Allen Boyer: Review of “Mississippi” by James A. Autry

Editor’s Note: James Autry, author of “Mississippi,” will meet students, faculty, and the public on Thursday, October 11, at 2 p.m. in the Overby Center lobby.

“Mississippi” by James A. Autry is the collection of 77 poems.

In “Mississippi,” James Autry – country kid, airman, editor, businessman – has collected 77 moving poems.

Autry, a poet featured in broadcasts by Bill Moyers and Garrison Keillor, writes often of country life – hunting, fishing, plowing, planting, going to the store and visiting the outhouse. Church on Sunday with lunch on the grounds. Teenage kids in battered cars. In other poems, travelers study snapshots of life in airport corridors, and fighter pilots dazedly try to figure which of their squadronmates has crashed. Elderly patients and visitors struggle in the glare of hospital lights.

Autry was born in 1933. He grew up in Benton County, between Ashland and Hickory Flat. His father and grandfather were Baptist preachers. He made his career, steadily and very successfully, as a magazine editor.

Autry began writing poetry in 1977. He heard James Dickey reading one evening: “It was so powerful, so full of what I wanted to create that I returned to my hotel and scribbled seven short poems before the night was over. They were terrible but represented a change of form and, more important, a change in my thinking.”

Autry’s family members play checkers. Photo by Lola Mae Autry.

The form is different, but Autry shows a feature-writer’s skill in the capsule biographies that he sketches – of country preachers, hunters, matriarchs. And of Uncle Vee, a man to be remembered.

“Uncle Vee is the last one now
and I wonder if he’s the only man in Mississippi
who still lives in a house he built
of raw lumber sixty years ago
who plowed a mule in red clay,
over and around hills,
not a flat spot on the place . . .
who ate pork and greens and cornbread,
and drank gallons of buttermilk,
and got bigger and bigger
but at eighty-six was still hungry every day . . . .

The scenes are nostalgic, and the tone is humorous – but in the end there is nothing sentimental here. The poem is titled “Your Uncle Vee Had A Massive Stroke Last Night”; its montage of memories is framed in black.

Or take the story of “Mister Mac,” the insurance salesman who was the only Republican in the county.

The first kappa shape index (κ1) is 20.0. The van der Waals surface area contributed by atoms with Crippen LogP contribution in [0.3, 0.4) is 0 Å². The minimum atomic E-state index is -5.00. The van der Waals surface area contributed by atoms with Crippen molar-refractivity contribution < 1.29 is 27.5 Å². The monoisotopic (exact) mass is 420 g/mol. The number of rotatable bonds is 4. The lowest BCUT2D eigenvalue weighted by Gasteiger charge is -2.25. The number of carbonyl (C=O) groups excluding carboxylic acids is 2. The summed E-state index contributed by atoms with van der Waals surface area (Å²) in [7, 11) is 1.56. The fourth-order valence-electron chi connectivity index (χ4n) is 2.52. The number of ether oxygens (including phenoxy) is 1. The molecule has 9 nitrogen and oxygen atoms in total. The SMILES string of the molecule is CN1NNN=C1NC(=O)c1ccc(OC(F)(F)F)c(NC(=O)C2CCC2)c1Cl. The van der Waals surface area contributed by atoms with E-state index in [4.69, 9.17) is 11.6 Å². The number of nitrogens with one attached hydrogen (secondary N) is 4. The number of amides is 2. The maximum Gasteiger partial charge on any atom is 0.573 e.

“Mister Mac thought they they admired his spunk
despite how they treated him . . .
but when he died and his cousin sobbed
all through the service
and told me, ‘Jimmy there’s not a dry eye
in this town today,’
the preacher had to ask the people
to bunch up in the front
so it would look like a crowd.”

“Mississippi” collects two earlier books of poetry, “Nights Under A Tin Roof” (1983) and “Life After Mississippi” (1989).

To the original volume of “Life After Mississippi,” Willie Morris (who also knew his way around the magazine world) contributed an introduction. Perceptively, Morris noted: “What Autry is writing about, again and again, is home.” Morris also identified a crucial line in one of Autry’s poems: “Life is largely a matter of paying attention.”

Many poems in “Life After Mississippi” report scenes from Autry’s later career, when he flew fighter planes for the Air Force, edited Better Homes and Gardens Magazine, and served as a senior executive with Meredith Group, a media firm in the Fortune 500. Here, from the end of the 1980s, is his take on American culture.

“There’s a line I want to use,
in a poem I want to write,
okay? . . . .
Hey look, seriously, the line is
(are you ready for this?)
‘living lives of boisterous desperation.’
Lives of boisterous desperation.
How about that?
Not quiet desperation, like the other guy wrote
about another time and another place,
But boisterous desperation.
Get it?
Get it?
Sure you do.”

Autry can talk the language of business pitchmen as well as the dialect of the Southern backcountry.

Autry family members seine for minnows. Photo by Lola Mae Autry.

Autry writes free verse, or nearly free: there is a beat to his phrases and the length of the lines is paced to match the narrative. Most poems might easily be turned into short prose essays, but they are clearly poetry; the images have been crisply focused, the writing tightened.

Robert Frost considered that writing free verse was like playing tennis without a net – and no American in the last century wrote as many fine poems as Frost – but some of Autry’s Deep South country scenes will you make think of Frost’s New England country scenes. Autry shares with Frost a sober, somber awareness of mortality and a remarkably vital talent for sketching scenes from life.

Allen Boyer is the Book Editor of


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